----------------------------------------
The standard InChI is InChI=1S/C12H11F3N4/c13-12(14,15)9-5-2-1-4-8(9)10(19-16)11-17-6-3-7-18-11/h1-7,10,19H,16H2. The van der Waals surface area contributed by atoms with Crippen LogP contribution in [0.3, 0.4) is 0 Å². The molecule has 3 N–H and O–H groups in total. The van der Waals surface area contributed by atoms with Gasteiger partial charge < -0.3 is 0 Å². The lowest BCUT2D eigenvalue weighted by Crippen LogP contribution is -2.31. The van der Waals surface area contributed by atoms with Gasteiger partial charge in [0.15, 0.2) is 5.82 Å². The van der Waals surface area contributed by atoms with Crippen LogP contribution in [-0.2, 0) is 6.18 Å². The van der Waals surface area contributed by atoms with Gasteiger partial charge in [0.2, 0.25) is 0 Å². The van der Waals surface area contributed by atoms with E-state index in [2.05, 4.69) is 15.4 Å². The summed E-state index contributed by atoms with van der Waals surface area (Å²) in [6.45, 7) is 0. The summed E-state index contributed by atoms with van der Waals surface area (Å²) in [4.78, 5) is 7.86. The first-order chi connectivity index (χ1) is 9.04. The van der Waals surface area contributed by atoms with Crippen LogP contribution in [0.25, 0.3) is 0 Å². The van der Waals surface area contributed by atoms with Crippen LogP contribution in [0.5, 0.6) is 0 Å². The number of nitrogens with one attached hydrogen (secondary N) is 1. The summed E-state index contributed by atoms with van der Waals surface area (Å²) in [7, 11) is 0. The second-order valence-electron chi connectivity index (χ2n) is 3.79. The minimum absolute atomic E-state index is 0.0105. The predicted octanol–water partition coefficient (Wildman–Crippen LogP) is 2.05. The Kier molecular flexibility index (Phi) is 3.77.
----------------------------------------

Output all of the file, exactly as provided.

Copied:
The standard InChI is InChI=1S/C12H11F3N4/c13-12(14,15)9-5-2-1-4-8(9)10(19-16)11-17-6-3-7-18-11/h1-7,10,19H,16H2. The van der Waals surface area contributed by atoms with Crippen LogP contribution in [0.3, 0.4) is 0 Å². The molecule has 3 N–H and O–H groups in total. The van der Waals surface area contributed by atoms with Gasteiger partial charge < -0.3 is 0 Å². The lowest BCUT2D eigenvalue weighted by Crippen LogP contribution is -2.31. The van der Waals surface area contributed by atoms with Gasteiger partial charge in [0.15, 0.2) is 5.82 Å². The van der Waals surface area contributed by atoms with Crippen LogP contribution in [-0.2, 0) is 6.18 Å². The van der Waals surface area contributed by atoms with Gasteiger partial charge in [0.2, 0.25) is 0 Å². The van der Waals surface area contributed by atoms with E-state index in [2.05, 4.69) is 15.4 Å². The summed E-state index contributed by atoms with van der Waals surface area (Å²) in [6.45, 7) is 0. The summed E-state index contributed by atoms with van der Waals surface area (Å²) in [4.78, 5) is 7.86. The first-order chi connectivity index (χ1) is 9.04. The van der Waals surface area contributed by atoms with Crippen LogP contribution in [0.25, 0.3) is 0 Å². The van der Waals surface area contributed by atoms with Crippen LogP contribution in [0.5, 0.6) is 0 Å². The number of nitrogens with one attached hydrogen (secondary N) is 1. The summed E-state index contributed by atoms with van der Waals surface area (Å²) in [7, 11) is 0. The second-order valence-electron chi connectivity index (χ2n) is 3.79. The minimum absolute atomic E-state index is 0.0105. The predicted octanol–water partition coefficient (Wildman–Crippen LogP) is 2.05. The Kier molecular flexibility index (Phi) is 3.77.